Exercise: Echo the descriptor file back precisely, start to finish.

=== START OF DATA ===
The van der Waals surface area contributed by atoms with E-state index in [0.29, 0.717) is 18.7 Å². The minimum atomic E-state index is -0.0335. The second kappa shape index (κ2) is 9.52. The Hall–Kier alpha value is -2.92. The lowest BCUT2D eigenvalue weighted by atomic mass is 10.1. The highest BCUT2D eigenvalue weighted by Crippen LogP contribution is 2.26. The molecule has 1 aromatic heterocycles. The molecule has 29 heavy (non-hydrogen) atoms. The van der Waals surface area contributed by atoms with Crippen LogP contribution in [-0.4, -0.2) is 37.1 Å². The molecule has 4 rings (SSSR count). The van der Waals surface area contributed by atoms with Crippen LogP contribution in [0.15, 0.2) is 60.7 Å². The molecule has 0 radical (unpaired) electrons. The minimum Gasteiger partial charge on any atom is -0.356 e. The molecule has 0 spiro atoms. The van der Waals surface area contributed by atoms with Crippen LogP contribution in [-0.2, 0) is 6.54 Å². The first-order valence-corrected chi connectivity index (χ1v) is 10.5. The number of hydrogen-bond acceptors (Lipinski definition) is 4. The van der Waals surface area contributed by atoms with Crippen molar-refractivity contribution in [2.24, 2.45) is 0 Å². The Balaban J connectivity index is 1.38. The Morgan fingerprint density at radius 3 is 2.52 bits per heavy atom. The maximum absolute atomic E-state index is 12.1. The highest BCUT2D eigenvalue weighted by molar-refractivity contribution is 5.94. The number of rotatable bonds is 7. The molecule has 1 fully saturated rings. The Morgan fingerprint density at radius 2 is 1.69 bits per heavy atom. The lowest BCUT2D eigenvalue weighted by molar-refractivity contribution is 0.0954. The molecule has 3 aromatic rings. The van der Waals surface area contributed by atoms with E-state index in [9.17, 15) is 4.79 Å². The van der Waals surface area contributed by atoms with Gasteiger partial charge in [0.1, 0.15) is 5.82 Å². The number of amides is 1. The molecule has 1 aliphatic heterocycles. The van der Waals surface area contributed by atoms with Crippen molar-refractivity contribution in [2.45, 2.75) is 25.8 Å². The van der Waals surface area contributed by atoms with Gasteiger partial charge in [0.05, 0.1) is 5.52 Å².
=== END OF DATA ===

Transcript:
The van der Waals surface area contributed by atoms with E-state index in [0.29, 0.717) is 18.7 Å². The minimum atomic E-state index is -0.0335. The second kappa shape index (κ2) is 9.52. The Hall–Kier alpha value is -2.92. The lowest BCUT2D eigenvalue weighted by atomic mass is 10.1. The highest BCUT2D eigenvalue weighted by Crippen LogP contribution is 2.26. The molecule has 1 aromatic heterocycles. The molecule has 29 heavy (non-hydrogen) atoms. The van der Waals surface area contributed by atoms with Crippen LogP contribution in [-0.4, -0.2) is 37.1 Å². The molecule has 4 rings (SSSR count). The van der Waals surface area contributed by atoms with Crippen LogP contribution in [0.15, 0.2) is 60.7 Å². The molecule has 0 radical (unpaired) electrons. The minimum Gasteiger partial charge on any atom is -0.356 e. The molecule has 0 spiro atoms. The van der Waals surface area contributed by atoms with Crippen LogP contribution in [-0.2, 0) is 6.54 Å². The first-order valence-corrected chi connectivity index (χ1v) is 10.5. The number of hydrogen-bond acceptors (Lipinski definition) is 4. The van der Waals surface area contributed by atoms with Crippen molar-refractivity contribution in [2.24, 2.45) is 0 Å². The Balaban J connectivity index is 1.38. The Morgan fingerprint density at radius 3 is 2.52 bits per heavy atom. The maximum absolute atomic E-state index is 12.1. The highest BCUT2D eigenvalue weighted by molar-refractivity contribution is 5.94. The number of rotatable bonds is 7. The molecule has 1 fully saturated rings. The Morgan fingerprint density at radius 2 is 1.69 bits per heavy atom. The lowest BCUT2D eigenvalue weighted by molar-refractivity contribution is 0.0954. The molecule has 3 aromatic rings. The van der Waals surface area contributed by atoms with E-state index in [9.17, 15) is 4.79 Å². The van der Waals surface area contributed by atoms with Gasteiger partial charge in [0.1, 0.15) is 5.82 Å². The number of amides is 1. The molecule has 1 aliphatic heterocycles. The van der Waals surface area contributed by atoms with Crippen molar-refractivity contribution in [2.45, 2.75) is 25.8 Å². The van der Waals surface area contributed by atoms with Gasteiger partial charge in [0.05, 0.1) is 5.52 Å².